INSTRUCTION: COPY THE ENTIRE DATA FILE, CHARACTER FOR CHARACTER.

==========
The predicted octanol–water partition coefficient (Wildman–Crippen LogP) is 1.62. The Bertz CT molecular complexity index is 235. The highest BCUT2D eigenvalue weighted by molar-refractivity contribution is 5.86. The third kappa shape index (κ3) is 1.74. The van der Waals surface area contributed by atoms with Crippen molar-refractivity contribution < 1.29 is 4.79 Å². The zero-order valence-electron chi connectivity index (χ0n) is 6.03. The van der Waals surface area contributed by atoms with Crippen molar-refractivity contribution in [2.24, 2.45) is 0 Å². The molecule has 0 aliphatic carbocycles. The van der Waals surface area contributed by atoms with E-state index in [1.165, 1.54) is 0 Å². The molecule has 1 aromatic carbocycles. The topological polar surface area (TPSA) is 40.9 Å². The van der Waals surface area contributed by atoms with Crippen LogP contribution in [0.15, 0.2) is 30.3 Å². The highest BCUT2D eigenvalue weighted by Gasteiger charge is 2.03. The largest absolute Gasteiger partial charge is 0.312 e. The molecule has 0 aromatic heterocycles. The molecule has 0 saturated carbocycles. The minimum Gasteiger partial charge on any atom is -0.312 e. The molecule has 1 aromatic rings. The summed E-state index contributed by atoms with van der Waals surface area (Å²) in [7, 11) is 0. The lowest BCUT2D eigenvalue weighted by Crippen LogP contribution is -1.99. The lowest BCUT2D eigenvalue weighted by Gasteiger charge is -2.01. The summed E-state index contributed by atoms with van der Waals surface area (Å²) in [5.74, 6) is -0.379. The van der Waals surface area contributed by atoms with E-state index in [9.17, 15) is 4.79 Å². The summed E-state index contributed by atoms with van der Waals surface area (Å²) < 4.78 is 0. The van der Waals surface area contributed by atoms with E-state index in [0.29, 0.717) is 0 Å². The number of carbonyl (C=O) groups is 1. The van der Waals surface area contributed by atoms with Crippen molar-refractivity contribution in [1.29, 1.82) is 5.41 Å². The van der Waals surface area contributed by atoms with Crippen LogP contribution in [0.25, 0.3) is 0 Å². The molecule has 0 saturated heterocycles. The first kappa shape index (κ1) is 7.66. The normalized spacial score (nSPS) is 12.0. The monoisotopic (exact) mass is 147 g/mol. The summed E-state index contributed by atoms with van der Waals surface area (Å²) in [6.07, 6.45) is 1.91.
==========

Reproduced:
The predicted octanol–water partition coefficient (Wildman–Crippen LogP) is 1.62. The Bertz CT molecular complexity index is 235. The highest BCUT2D eigenvalue weighted by molar-refractivity contribution is 5.86. The third kappa shape index (κ3) is 1.74. The van der Waals surface area contributed by atoms with Crippen molar-refractivity contribution < 1.29 is 4.79 Å². The zero-order valence-electron chi connectivity index (χ0n) is 6.03. The van der Waals surface area contributed by atoms with Crippen molar-refractivity contribution in [2.24, 2.45) is 0 Å². The molecule has 0 aliphatic carbocycles. The van der Waals surface area contributed by atoms with E-state index in [1.165, 1.54) is 0 Å². The molecule has 1 aromatic carbocycles. The topological polar surface area (TPSA) is 40.9 Å². The van der Waals surface area contributed by atoms with Crippen LogP contribution in [0.15, 0.2) is 30.3 Å². The highest BCUT2D eigenvalue weighted by Gasteiger charge is 2.03. The largest absolute Gasteiger partial charge is 0.312 e. The molecule has 0 aromatic heterocycles. The molecule has 0 saturated carbocycles. The minimum Gasteiger partial charge on any atom is -0.312 e. The molecule has 1 aromatic rings. The summed E-state index contributed by atoms with van der Waals surface area (Å²) in [7, 11) is 0. The lowest BCUT2D eigenvalue weighted by Crippen LogP contribution is -1.99. The lowest BCUT2D eigenvalue weighted by Gasteiger charge is -2.01. The summed E-state index contributed by atoms with van der Waals surface area (Å²) in [5.74, 6) is -0.379. The van der Waals surface area contributed by atoms with E-state index in [9.17, 15) is 4.79 Å². The summed E-state index contributed by atoms with van der Waals surface area (Å²) < 4.78 is 0. The van der Waals surface area contributed by atoms with E-state index in [0.29, 0.717) is 0 Å². The number of carbonyl (C=O) groups is 1. The van der Waals surface area contributed by atoms with Crippen molar-refractivity contribution in [1.29, 1.82) is 5.41 Å². The van der Waals surface area contributed by atoms with Crippen LogP contribution in [0.25, 0.3) is 0 Å². The molecule has 0 saturated heterocycles. The first kappa shape index (κ1) is 7.66. The normalized spacial score (nSPS) is 12.0. The monoisotopic (exact) mass is 147 g/mol. The summed E-state index contributed by atoms with van der Waals surface area (Å²) in [6.07, 6.45) is 1.91.